Put down Stortini? Put up your dukes


So, you think you’re tough? Sorry, meathead, that’s a rhetorical question. I know the answer: in 99 per cent of the cases the answer is no. One knuckle sandwich in the mouth and most guys talking the talk wet their pants and run to momma. I find it amusing, then, when fans wade in on the question of tough guys, making arguments like they actually understand the demands of the job description when the truth is they know jack.

Case in point today was one of our readers taking a poke at Zack Stortini, who got after it with Jared Boll in Columbus Friday. The comment was: “Stortini doesn’t fight so much as absorb punches. He shouldn’t have to spend time in the penalty box for that… he’s certainly not hurting anyone!”

So as not to come off as president of the Zack Stortini Fan Club, I’ve got to admit I was among the most vocal Stortini critics to start this season, running a close second to Bob Stauffer. Frankly, I jumped on the kid too early and was guilty of piling on. “Huggy Bear” as Stauffer dubbed Stortini, was a clever nickname. So I ran my mouth, knowing better, only to take it back on a subsequent edition of Total Sports on Team 1260.

The beef about Stortini was that when the gloves came off he didn’t throw punches. In many cases in his earlier fights, that was true. But if you’ve followed Stortini this season, you’ve watched him drop his gloves 20 times and grow into the role. And, let’s not forget he’s only 22 years old.

Tough guy. Enforcer. Beat cop. There’s lots of names for the job Stortini does, but whatever handle you use, it’s easily the toughest gig in the game. I know first-hand because, in another life long ago, I did it on the ice and the lacrosse floor. There was nothing about broken facial bones and sore hands I didn’t understand, especially since I lacked the ability to ever make a living of any kind at it.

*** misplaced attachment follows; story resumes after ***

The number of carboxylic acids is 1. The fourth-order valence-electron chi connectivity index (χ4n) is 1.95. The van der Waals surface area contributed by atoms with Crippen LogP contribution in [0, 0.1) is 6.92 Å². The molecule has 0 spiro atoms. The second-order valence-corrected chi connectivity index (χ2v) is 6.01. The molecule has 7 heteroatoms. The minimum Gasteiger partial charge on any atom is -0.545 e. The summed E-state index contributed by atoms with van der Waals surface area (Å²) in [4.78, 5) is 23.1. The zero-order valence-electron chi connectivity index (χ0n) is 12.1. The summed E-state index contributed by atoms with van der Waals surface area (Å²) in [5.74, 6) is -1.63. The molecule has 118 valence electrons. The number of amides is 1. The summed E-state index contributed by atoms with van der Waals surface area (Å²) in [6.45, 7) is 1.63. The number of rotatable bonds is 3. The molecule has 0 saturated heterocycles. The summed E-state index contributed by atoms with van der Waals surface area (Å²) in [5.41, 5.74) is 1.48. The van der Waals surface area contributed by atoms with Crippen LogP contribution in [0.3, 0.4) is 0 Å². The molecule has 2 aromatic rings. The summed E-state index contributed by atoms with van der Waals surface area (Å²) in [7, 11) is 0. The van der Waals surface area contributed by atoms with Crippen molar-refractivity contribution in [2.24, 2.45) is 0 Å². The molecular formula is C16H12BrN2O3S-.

A lot of fans say, “Hey, pay me $600,000 a year and I’ll drop the gloves 20 times a season. Put me in there. Let me at him. I’ll show Stortini or (insert tough guy of your choice here) how to do it.”

Here’s a few things to consider and, hopefully, a little insight, before you make a donkey of yourself talking that way.

  • Before you start cashing cheques on that $600,000 salary, you’ll have to start learning your trade in bantam or midget, at the latest. If you play five seasons from then through Tier II or the WHL, OHL or QMJHL and have 20 fights a season, you’ll scrap 100 times without making a dime.
  • If you even make it to the junior level it means you were one of the toughest guys in your bantam or midget league. The bad news is the same holds true for every opponent who gives you the nod and says, “Let’s go.”
  • Lose badly two or three times or get your brains scrambled by a right hand you don’t see, and you won’t even be a seventh-round rumour on draft day; you’ll end up being a pipe-fitter or a reporter.
  • Make it to the AHL, where you can take a zero off that NHL salary, and now every guy asking you is the toughest guy from his junior team. He’s every bit as hungry as you are to punch for pay in the bigs. Make it this far and you’ve already beaten ridiculous odds.